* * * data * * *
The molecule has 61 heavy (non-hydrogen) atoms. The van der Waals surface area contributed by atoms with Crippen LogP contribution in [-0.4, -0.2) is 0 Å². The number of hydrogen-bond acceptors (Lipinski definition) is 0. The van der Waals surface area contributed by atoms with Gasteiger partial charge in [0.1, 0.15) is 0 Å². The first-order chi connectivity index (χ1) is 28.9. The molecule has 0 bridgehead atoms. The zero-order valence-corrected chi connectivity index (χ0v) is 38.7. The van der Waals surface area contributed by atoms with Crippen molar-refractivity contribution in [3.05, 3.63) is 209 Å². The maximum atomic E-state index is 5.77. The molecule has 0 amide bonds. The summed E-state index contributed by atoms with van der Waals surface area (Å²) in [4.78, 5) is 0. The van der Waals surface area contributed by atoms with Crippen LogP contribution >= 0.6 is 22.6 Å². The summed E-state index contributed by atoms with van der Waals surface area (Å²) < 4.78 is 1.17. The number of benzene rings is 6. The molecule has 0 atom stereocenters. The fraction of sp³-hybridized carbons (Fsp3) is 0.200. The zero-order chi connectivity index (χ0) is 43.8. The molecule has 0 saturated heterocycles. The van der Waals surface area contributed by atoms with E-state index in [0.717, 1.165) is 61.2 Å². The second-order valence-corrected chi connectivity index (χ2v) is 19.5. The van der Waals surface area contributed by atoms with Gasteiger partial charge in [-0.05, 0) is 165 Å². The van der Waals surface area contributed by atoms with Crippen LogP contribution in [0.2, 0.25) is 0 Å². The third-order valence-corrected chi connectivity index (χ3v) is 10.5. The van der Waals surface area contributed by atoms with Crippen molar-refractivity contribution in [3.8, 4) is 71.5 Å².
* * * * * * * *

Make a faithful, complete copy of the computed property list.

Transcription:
The molecule has 61 heavy (non-hydrogen) atoms. The van der Waals surface area contributed by atoms with Crippen LogP contribution in [-0.4, -0.2) is 0 Å². The number of hydrogen-bond acceptors (Lipinski definition) is 0. The van der Waals surface area contributed by atoms with Gasteiger partial charge in [0.1, 0.15) is 0 Å². The first-order chi connectivity index (χ1) is 28.9. The molecule has 0 bridgehead atoms. The zero-order valence-corrected chi connectivity index (χ0v) is 38.7. The van der Waals surface area contributed by atoms with Crippen molar-refractivity contribution in [3.05, 3.63) is 209 Å². The maximum atomic E-state index is 5.77. The molecule has 0 amide bonds. The summed E-state index contributed by atoms with van der Waals surface area (Å²) in [4.78, 5) is 0. The van der Waals surface area contributed by atoms with Crippen LogP contribution >= 0.6 is 22.6 Å². The summed E-state index contributed by atoms with van der Waals surface area (Å²) < 4.78 is 1.17. The number of benzene rings is 6. The molecule has 0 atom stereocenters. The fraction of sp³-hybridized carbons (Fsp3) is 0.200. The zero-order chi connectivity index (χ0) is 43.8. The molecule has 0 saturated heterocycles. The van der Waals surface area contributed by atoms with E-state index in [0.717, 1.165) is 61.2 Å². The second-order valence-corrected chi connectivity index (χ2v) is 19.5. The van der Waals surface area contributed by atoms with Gasteiger partial charge in [-0.05, 0) is 165 Å². The van der Waals surface area contributed by atoms with Crippen LogP contribution in [0.2, 0.25) is 0 Å². The third-order valence-corrected chi connectivity index (χ3v) is 10.5. The van der Waals surface area contributed by atoms with Crippen molar-refractivity contribution in [3.8, 4) is 71.5 Å².